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    Tropical Heat Tour: Thailand Part 1

    Wednesday, August 1, 2012
    Bangkok, Thailand

    The Air Asia jet finally showed up 30 minutes late at Ngurah Rai airport in Bali, Indonesia.

    I woke up to the tune of my iPod touch alarm blaring its loud, rude pulse at 6:00 am. After I bid farewell to Suartha and climbed into the taxi at 7:10 am, I was surprised that traffic was pretty mellow, and we made it to the Ngurah Rai airport in five minutes shy of one hour. (The trip usually takes 90 minutes to two hours.) I had four hours to kill, so I just wandered around the departure wing of the airport, which looks more like a shopping center offering all of the same food, clothing, jewelry and souvenirs that you can buy elsewhere in Bali, but at way inflated prices. They wanted $3.00 for a can of soda that costs 75 cents in the United States! The people-watching opportunity was pretty good at this place. I saw one young, tall string bean who looked to be in his late teens / early 20s doing a really long handstand with his legs spread wide apart. To add insult to oddity, he was wearing shorts. I thought about shooting a photo to post, but the whole situation just seemed kind of awkward.

    A skinny-ass covered building in Bangkok, Thailand.

    After a four-hour flight, I arrived in Bangkok, Thailand, where the lines for immigration were massive. I’ll bet it took close to an hour to slowly shuffle through that nightmare. There were no guards at the luggage terminal, so anyone could just waltz off with your baggage. Luckily, my backpack was there, so I grabbed it, changed some Indonesia rupiah into Thai baht and went outside to look for the bus to the Banglamphu area of Bangkok. After coming up short there, I asked two different information clerks, who informed me that particular bus route “is finished.” So, I opted for the express train. It only costs $3.00 and takes just 15 or 20 minutes, but the last stop is at Phaya Thai, which is two or three miles from Banglapmphu, so you either have to take a taxi from there, which gets expensive, or look for a bus. I opted for the latter by walking a half mile over to Siam Square and waiting on the dirty streets for an hour in the oven-like heat for city bus number 15. A bunch of people were stacked up along the curb, so at one point, I got tired of having my view blocked and moved my backpack and myself out in the street, where I could see the approaching buses.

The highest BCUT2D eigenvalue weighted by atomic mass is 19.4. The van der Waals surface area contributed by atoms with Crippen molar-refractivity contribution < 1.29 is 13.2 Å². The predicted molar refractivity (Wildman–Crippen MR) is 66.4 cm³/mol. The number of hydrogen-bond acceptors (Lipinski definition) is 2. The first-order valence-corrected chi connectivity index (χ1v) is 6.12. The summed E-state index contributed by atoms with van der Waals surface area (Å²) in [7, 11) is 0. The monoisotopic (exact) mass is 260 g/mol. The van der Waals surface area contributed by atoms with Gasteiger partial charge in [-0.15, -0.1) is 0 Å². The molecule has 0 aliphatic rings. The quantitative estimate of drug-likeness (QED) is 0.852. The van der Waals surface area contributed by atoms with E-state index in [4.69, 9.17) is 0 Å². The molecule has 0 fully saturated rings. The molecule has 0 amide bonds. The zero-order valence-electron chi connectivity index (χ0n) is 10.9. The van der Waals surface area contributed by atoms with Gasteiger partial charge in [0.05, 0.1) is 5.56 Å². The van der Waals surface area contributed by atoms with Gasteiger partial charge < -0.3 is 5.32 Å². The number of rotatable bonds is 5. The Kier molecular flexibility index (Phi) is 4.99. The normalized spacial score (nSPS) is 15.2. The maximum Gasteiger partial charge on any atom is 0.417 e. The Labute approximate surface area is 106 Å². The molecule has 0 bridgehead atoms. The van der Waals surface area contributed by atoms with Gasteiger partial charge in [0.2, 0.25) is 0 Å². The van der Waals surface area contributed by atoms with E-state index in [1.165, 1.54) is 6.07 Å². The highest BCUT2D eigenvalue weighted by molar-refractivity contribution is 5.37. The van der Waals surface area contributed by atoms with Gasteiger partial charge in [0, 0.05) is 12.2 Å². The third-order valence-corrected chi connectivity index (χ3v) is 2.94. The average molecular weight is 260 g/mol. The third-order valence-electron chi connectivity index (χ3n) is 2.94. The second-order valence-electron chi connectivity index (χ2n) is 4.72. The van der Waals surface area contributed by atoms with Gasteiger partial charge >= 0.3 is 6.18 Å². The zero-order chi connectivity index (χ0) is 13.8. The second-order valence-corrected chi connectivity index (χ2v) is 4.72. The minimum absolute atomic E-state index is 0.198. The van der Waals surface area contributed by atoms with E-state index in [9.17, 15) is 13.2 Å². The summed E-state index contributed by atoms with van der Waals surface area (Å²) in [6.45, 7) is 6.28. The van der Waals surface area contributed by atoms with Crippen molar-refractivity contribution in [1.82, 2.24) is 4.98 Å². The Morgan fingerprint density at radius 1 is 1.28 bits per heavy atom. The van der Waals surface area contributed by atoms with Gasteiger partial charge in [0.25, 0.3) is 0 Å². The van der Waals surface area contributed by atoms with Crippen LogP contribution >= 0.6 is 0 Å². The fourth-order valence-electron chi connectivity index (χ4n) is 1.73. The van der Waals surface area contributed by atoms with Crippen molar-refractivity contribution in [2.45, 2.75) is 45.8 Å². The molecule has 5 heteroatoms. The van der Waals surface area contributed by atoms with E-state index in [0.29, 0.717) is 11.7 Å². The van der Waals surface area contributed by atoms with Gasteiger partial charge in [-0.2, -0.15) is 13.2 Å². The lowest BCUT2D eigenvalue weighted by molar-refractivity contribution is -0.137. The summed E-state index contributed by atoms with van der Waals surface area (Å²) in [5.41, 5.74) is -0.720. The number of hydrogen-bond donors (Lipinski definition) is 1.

Some dope-ass graffiti in Bangkok, Thailand.

    Finally, one showed up, and I dragged my sweat-drenched self up onto it. The thing was chock-full of rush hour commuters, and it got stuck in a couple of the gnarly traffic jams that Bangkok is known for, which can leave you at a dead stop for 15 to 30 minutes or more. As soon as I sighted the Democracy Monument, which is on the outskirts of Banglamphu, I asked the driver if I could jump out there, as it was only a short walk to the zone of cheap hotels. It was pretty funny that I ended up tying the bus to that area, then I checked into a kiln hot little room way up on the fifth floor of the Nat 2 Guest House. I was so exhausted, I wanted to fall asleep right there on the spot, but I dragged myself two blocks through the alleys over to May Kaidee’s vegetarian food joint, which is responsible for cooking up some of the best-tasting food ever to hit my taste buds. The yellow curry vegetables and rice didn’t disappoint, and was just as delicious as I remembered. After all of that goodness, I called it a night and fell asleep early around 10:00 pm.

    A colorful, grit-covered corner in Bangkok, Thailand.

    Roll over photos for captions.
    Words and photos ©2012 Arcane Candy.

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